Shackleton voyage in lifeboat recreated
In 1916 Ernest Shackleton managed to lead members of his crew against all odds in what has remained one of the most remarkable survival epics. It was an extraordinary 700-mile boat journey followed by a mountaineering feat across South Georgia in winter, which made possible the rescue of the rest of his crew from Elephant Island.
German explorer Arved Fuchs, who has been studying the possibility of re-enacting Shackleton's journey for more than 12 years, is leading the expedition "Shackleton 2000." The four-person team will be the first to start such a reenactment from the pack ice in the Weddell Sea and go via Elephant Island (other re-enactments have started from Elephant Island) and the first to include a crossing of South Georgia.
Fuchs was motivated to organize the event after crossing Antarctica on skis during an expedition with Reinhold Messner. It is experiences aboard his own wooden Danish sailing vessel, Dagmar Aaen, in icy waters around the world that have led him to "feel confident to manage this challenge."
A new 20-foot carvel-planked craft, James Caird II, was built by Skips & Badebyggerie in Denmark. The lines of the new vessel have been taken off the original rescue boat, which survived, just like her crew. James Caird II was shipped out in a container with Maersk Lines to Buenos Aires and then transferred to another vessel to reach Ushaia in time for the arrival of Fuchs and his three crew in early January (Shackleton made the journey with five others). There they joined the Hapag-Lloyd passenger vessel Hanseatic, which specializes in cruising Antarctica. Along with the James Caird II, they were expected to proceed to the pack-ice of the Weddell Sea to start their voyage in mid-January. The ship is due to rendezvous with them again at South Georgia.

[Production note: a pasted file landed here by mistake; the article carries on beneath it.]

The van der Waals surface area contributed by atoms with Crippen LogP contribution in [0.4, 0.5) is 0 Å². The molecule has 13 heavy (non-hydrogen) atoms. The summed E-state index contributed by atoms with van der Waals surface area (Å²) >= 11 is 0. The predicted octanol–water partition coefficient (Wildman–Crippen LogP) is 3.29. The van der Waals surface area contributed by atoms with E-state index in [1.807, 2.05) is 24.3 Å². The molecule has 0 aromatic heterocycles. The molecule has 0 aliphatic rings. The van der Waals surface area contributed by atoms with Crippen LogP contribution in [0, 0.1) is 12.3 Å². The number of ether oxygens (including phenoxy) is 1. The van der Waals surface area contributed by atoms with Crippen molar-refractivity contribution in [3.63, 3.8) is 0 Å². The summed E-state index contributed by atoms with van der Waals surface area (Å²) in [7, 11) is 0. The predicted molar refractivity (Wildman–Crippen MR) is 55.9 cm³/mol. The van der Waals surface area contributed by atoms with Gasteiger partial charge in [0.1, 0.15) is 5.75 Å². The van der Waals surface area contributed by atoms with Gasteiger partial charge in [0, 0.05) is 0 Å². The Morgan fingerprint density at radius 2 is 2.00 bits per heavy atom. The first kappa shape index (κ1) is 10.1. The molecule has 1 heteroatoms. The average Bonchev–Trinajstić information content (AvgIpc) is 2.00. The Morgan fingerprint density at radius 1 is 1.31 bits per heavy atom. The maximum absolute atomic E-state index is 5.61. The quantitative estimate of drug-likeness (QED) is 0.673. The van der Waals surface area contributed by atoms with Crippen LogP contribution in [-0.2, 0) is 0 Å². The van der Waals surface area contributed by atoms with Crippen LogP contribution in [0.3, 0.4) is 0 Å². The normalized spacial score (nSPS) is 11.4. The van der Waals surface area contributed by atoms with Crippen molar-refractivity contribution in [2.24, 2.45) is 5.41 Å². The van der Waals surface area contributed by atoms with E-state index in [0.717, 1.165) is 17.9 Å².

The plan is to carry out traditional navigation as far possible, using equipment available in Shackleton's day. Modern safety equipment will also be carried on board.